A couple years ago, his wife notified me that my friend had taken his life. It turns out that he battled depression for years. I was his pastor and his friend, yet I did not realize the emotional anguish that cut deeply into his soul.

I thought I understood him, but I didn’t. As the elder Maclean said, “It is those we live with and love and should know who elude us.”

News of a Distant Country

Fly fishing has a unique way of forcing me to think deeply about life. I fly fish for joy of catching trout. But some evenings on the river stir something deep within me. I think about those whom I love yet fail to understand. And the poignant ache, or inconsolable longing, gives me the news of a country I have never visited.

In those moments I, too, am haunted by waters.

(photo credit: Jim Keena, Bozeman, Montana)

What a Mountain Lion Taught Me about Fly Fishing

A chill surged through my body. I was standing on a high ridge in Montana’s Beartooth-Absaroka Wilderness area with a compound bow in one hand and an elk bugle in the other. Moments before, I tried my best to sound like a young bull elk as I blew on my bugle. The sound echoed off the peak to the north. Then silence.

“Turn around and look,” whispered Jeff.

I was hoping to see a six-point bull elk, but the sight that sent a chill through my body was a mountain lion sitting on its haunches. It was about 35 yards away. What struck me was how still it sat and how it blended in with its surroundings. I had seen mountain lions before while hunting, but it was only a glimpse as the big cats bounded away through the timber. This image was uncanny.

Jeff and I looked at each other, and I remember saying, “I think we should get out here!” I had an idea what to do if a grizzly bear showed up, but a mountain lion? Besides, I knew that shooting a mountain lion, even in self-defense, could land me in more trouble than if it attacked us.

Jeff and I began walking back down the game trail we had been following. So did the mountain lion. When we stopped, it stopped. This continued for about a quarter of a mile, and it was unnerving. Finally, the big cat seemed to vanish. That was even more unnerving. Was it circling us for a surprise attack?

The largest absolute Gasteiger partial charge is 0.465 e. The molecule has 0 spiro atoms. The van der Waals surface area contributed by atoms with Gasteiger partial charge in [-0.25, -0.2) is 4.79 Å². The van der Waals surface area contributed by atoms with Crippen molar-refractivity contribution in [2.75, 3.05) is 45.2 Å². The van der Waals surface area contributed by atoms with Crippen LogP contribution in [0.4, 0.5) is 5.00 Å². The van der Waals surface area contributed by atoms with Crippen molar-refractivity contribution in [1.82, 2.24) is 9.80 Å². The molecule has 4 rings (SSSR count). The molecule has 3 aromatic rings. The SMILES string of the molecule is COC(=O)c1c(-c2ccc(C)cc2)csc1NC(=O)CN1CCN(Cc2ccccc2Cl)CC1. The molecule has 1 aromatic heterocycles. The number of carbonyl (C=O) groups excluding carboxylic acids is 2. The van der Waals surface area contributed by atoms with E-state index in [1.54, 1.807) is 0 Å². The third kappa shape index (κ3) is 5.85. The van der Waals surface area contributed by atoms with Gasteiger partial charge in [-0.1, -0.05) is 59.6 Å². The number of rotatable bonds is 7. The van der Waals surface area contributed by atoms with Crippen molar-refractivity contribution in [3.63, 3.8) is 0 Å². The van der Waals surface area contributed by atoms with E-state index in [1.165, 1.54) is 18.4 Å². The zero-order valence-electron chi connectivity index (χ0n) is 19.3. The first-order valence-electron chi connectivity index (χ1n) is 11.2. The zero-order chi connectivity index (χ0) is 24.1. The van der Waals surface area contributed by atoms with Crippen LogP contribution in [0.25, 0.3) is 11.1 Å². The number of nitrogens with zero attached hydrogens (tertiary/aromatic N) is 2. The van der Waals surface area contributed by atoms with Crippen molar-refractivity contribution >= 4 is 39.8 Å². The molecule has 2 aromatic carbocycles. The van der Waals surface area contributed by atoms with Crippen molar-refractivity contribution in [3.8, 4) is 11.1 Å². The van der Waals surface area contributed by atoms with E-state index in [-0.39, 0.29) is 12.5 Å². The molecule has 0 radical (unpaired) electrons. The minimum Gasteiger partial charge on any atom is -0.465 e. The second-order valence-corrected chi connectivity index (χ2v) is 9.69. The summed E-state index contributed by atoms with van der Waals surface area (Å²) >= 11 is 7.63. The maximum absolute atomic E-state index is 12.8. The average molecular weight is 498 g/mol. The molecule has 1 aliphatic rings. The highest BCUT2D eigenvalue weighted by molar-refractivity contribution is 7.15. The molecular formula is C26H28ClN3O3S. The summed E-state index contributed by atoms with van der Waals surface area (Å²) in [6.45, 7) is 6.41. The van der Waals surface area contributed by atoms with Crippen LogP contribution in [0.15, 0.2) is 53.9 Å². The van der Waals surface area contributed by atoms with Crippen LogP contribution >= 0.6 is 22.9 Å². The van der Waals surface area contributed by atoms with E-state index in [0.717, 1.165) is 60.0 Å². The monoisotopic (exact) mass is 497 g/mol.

But about thirty minutes later, we made it down the mountain to the trailhead.

I’ve thought a lot about that encounter over the years. Jeff and I figure that we got close to a den, and the mountain lion was making sure that we left the area. Whatever the case, I learned a bit more about the predator-prey relationship. The mountain lion saw us first. It blended in with its surroundings and didn’t make a sound.

Months later, it occurred to me that those same “predatory” behaviors work well for fly fishers. We improve our chances of catching trout when we see them first, blend into our surroundings, and move soundlessly.

Perhaps most impressive, though, was its patience. The big cat did not seem in a hurry to chase us out of its area or “confront” us, though if we had inadvertently walked on top of the den, its behavior may have changed dramatically. The mountain lion’s patient, non-anxious character is a trait to emulate.

There is a romantic notion tied to fly fishing. It conjures up images of fly fishers moving leisurely through the water making artistic casts.

If that’s what you’re thinking, stop it! At least if you want to catch more trout. The best fly fishers are predators. They move stealthily and purposefully, staying hidden and keeping quiet until they are ready to overtake their prey.

Just like a mountain lion.